Thousands of flights have been cancelled this week due to winter storms and COVID-19-related staffing shortages.
Airline cancellations are already piling up in the U.S., with 1,086 flights scrubbed as rising coronavirus cases hobbled staffing. Winter storms meanwhile threatened to further disrupt travel over New Year’s weekend.
JetBlue Airways Corp. scratched 175 flights, accounting for 17% of its schedule, by 11:37 a.m. Thursday in New York, according to FlightAware.com. Allegiant canceled 89 flights, or 18% of its service. United Airlines Holdings Inc. scrubbed 192 flights, representing 8% of its schedule. By late morning, total cancellations had already topped the 1,084 logged for all of Wednesday.
The disruptions come after thousands of flights were canceled over the Christmas holiday weekend and into early this week as winter storms combined with staffing shortages caused by the spread of coronavirus cases from the omicron variant.
“Like many businesses and organizations, we have seen a surge in the number of sick calls from omicron,” JetBlue said by email. To give customers time to make other plans, the New York-based carrier pared its schedule through Jan. 13.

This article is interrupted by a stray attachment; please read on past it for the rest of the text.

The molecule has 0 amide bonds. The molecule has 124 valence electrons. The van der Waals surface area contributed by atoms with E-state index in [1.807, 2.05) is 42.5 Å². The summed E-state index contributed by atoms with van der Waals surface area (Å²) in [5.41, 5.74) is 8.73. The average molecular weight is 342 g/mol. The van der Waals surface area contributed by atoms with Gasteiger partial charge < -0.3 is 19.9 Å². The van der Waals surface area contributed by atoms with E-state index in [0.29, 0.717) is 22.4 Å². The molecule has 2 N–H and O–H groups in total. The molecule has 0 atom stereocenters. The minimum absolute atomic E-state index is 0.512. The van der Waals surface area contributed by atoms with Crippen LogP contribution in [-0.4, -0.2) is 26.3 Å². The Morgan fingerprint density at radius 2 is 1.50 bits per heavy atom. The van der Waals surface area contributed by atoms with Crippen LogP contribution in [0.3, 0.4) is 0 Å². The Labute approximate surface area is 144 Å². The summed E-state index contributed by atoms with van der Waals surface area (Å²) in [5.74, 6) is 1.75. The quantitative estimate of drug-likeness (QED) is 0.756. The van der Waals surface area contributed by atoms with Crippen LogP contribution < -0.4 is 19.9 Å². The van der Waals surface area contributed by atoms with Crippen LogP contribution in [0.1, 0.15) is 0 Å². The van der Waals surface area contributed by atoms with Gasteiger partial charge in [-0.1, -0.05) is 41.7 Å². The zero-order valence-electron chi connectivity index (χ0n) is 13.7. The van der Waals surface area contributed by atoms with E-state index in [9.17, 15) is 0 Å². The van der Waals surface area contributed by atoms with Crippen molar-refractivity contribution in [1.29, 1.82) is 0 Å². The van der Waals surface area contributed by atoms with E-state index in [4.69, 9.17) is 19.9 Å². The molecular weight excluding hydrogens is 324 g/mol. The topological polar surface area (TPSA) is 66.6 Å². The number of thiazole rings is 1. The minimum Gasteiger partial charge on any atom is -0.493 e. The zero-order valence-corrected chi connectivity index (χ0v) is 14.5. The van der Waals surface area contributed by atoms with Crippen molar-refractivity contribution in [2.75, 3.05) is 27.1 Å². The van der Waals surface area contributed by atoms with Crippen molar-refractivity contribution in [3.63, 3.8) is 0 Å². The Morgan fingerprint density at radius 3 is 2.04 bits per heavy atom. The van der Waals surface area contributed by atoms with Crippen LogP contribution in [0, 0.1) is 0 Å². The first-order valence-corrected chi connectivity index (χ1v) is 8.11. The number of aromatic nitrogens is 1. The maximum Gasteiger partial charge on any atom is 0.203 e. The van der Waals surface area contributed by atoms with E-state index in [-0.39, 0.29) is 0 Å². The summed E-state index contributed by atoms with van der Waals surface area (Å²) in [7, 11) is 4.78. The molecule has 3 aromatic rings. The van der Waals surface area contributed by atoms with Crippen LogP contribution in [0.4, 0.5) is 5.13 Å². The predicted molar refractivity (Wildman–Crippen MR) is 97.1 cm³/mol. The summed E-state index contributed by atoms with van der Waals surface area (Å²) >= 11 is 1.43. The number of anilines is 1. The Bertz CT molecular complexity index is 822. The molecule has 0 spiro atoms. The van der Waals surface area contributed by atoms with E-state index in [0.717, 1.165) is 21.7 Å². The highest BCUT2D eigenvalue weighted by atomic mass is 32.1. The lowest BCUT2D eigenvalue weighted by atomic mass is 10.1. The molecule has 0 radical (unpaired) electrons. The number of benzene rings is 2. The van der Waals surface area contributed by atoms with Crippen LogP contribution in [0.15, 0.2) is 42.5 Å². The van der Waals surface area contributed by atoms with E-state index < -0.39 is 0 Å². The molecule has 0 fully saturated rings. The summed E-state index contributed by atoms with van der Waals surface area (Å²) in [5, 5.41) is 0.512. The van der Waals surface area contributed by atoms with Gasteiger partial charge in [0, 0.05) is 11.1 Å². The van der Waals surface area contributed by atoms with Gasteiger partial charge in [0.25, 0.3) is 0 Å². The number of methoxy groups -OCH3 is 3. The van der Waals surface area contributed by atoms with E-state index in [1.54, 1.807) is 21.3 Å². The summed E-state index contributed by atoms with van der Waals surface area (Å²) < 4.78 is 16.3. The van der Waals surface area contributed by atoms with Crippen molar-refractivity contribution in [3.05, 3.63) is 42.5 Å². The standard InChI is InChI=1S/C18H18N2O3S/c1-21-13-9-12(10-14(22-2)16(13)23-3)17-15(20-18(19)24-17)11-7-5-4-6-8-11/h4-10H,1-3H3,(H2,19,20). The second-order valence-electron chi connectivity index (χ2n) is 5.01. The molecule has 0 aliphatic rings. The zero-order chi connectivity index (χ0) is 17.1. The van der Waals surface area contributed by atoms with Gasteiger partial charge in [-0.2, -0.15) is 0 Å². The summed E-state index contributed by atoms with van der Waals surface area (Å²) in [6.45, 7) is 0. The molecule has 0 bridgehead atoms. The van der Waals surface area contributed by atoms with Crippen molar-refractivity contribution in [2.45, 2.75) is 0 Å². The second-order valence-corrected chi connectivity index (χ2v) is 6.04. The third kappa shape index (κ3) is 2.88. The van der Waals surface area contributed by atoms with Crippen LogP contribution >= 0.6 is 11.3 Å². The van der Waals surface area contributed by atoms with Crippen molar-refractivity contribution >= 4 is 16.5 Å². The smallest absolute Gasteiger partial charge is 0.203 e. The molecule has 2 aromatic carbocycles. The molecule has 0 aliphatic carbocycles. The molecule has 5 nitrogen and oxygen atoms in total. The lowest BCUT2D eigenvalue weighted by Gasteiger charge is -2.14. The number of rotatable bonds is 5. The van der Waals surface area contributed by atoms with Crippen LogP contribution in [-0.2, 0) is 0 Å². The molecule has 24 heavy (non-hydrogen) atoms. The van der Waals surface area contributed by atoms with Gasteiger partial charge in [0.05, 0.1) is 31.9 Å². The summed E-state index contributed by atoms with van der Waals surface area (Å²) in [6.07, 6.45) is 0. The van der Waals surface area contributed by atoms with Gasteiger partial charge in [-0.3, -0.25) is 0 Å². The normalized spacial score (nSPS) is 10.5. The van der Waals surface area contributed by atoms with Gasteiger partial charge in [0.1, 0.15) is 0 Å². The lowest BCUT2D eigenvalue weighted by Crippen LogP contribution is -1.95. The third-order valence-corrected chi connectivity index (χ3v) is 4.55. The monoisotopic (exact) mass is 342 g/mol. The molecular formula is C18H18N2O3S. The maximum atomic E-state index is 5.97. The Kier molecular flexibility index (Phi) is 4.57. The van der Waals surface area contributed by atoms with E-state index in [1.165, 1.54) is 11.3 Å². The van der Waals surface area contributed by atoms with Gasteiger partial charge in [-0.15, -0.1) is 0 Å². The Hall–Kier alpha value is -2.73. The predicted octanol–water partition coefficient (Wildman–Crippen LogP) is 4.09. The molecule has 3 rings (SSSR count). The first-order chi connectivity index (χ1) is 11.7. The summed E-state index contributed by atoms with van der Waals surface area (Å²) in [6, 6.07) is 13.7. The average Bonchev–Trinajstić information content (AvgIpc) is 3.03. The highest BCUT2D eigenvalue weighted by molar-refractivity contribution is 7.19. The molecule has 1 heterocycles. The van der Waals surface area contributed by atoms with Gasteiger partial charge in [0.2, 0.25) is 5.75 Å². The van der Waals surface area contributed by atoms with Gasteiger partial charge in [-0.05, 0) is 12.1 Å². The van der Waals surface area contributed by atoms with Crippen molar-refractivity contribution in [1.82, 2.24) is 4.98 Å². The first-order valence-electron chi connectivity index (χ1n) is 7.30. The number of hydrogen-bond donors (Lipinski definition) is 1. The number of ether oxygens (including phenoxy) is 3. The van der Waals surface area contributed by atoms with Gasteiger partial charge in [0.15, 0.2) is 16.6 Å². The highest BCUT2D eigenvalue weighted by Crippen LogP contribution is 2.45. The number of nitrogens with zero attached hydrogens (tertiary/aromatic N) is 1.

While federal guidance reducing the isolation period for many people testing positive to five days from 10 is expected to help staffing, “we expect the number of Covid cases in the Northeast — where most of our crew members are based –- to continue to surge for the next week or two,” JetBlue said.
United also cited omicron-related staff shortages, as did Allegiant Travel Co., which referred to security and air traffic control issues as well.
The Transportation Security Administration said it screened 2.02 million people around the U.S. on Wednesday.
Atlanta was among the hardest hit for cancellations and delays Thursday morning, according to FlightAware. Heavy rains were developing in the Southeast and a flash flood warning was issued for the Atlanta area.
No relief is expected in the near term.
Heavy snow is expected in much of the West on Thursday, according to the National Weather Service, while snow and an icy mix are “expected to paint a swath of hazardous travel conditions New Year’s Day from the front range of the Rockies to the Midwest and Great Lakes.” More than 500 flights already have been canceled for Friday and more than 100 for Saturday.
Airlines probably won’t see much impact on earnings, said Cowen Inc. analyst Helane Becker. Most canceled flights will be rebooked and carriers may use larger planes to consolidate service, she said.
“The airlines are doing their best to accommodate passengers,” Becker said by email. “But as it affects earnings, we don’t think it’s going to be significant to fourth-quarter results.”